A Justice Site
CSUDH - Habermas - UWP - Archives
California State University, Dominguez Hills
University of Wisconsin, Parkside
Created: January 14, 2005
Latest Update: January 14, 2005
We've spent the last few semesters focussing on the importance of answerability or the inclusion of the Other in the social world we live in, locally and globally. This semester I want to focus on the other side of that coin, accountability. One of the dilemmas of modernism is that in the process of industrialization and bureaucratization, with which organization charts demonstrated the hierarchical responsibilitites, we kind of lost any sense of accountability. The captain of the ship was ultimately accountable for anything that happened on her watch, but we all knew the incompetence was really lower down on the chart. And then as profit became the measure of all success, as long as the captain didn't lose profit, well, accountability was maintained.
With Enron, with the Second World War and the Nuremberg trials, with Abu Ghraib, with torture, with "death squads," profitability sucks as a measure. Time to begin reconsidering and bringing to awareness what we mean by accountability. We once thought we knew in the law. But Martha Stewart's the only one we hear about in jail. No, we can't set all this straight, certainly not in an Internet course in a small local college. But we can and must bring accountability back to awareness.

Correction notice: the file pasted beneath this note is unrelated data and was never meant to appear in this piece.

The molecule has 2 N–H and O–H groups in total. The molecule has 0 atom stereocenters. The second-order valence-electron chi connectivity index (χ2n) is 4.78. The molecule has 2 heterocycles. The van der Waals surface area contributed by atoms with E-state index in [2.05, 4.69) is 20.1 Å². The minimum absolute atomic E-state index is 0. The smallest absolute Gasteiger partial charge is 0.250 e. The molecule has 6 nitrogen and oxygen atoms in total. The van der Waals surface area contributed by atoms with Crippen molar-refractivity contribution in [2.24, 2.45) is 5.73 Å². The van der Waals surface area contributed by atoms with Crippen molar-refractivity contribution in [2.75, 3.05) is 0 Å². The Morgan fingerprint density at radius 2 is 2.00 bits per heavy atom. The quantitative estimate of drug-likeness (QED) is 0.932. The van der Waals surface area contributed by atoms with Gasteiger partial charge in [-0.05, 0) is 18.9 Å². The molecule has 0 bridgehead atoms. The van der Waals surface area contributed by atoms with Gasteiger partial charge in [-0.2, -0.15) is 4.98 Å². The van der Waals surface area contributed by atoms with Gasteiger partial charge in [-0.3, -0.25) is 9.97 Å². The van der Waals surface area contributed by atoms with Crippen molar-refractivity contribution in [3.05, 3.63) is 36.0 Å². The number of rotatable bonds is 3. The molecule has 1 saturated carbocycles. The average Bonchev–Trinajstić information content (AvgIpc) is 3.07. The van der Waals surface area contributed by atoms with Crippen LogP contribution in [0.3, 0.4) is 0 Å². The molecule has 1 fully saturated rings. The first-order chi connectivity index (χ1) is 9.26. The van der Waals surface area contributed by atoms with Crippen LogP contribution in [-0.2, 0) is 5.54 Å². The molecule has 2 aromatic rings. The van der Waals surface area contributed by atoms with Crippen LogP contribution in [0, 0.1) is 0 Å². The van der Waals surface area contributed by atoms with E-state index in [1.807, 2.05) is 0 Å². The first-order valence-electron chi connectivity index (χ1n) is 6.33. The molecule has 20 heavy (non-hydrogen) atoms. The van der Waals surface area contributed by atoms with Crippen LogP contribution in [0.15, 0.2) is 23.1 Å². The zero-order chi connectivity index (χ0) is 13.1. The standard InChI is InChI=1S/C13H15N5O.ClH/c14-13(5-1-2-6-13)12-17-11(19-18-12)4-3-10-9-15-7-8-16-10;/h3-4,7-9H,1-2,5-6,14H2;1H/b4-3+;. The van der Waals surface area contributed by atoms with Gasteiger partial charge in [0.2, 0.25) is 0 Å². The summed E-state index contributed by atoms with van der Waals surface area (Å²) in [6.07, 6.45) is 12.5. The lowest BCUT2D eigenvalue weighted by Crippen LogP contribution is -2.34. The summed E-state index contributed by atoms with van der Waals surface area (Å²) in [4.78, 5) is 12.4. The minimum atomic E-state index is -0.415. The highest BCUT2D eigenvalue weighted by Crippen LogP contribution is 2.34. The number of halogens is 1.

In an article in the New York Times on January 14, 2005, F.B.I. May Scrap Vital Overhaul of Its Outdated Computer System By Eric Lichtblau, reports the remarks of a senior official who insisted on not having the remarks attributed to him: " 'I did not get what I envisioned' from the project, the senior official acknowledged. But he said the F.B.I. today had a better understanding of its computer needs and limitations as a result of the effort. 'The lesson we have learned from this $170 million is invaluable,' he said. . . ."
May I suggest to my students that the parking situation at CSUDH pales by comparison. But it does seem to be run along the same lines. Governance discourse, folks. We're paying for these $500 million dollar lessons instead of for the safety nets we need. Time to develop awareness and governance discourse skills.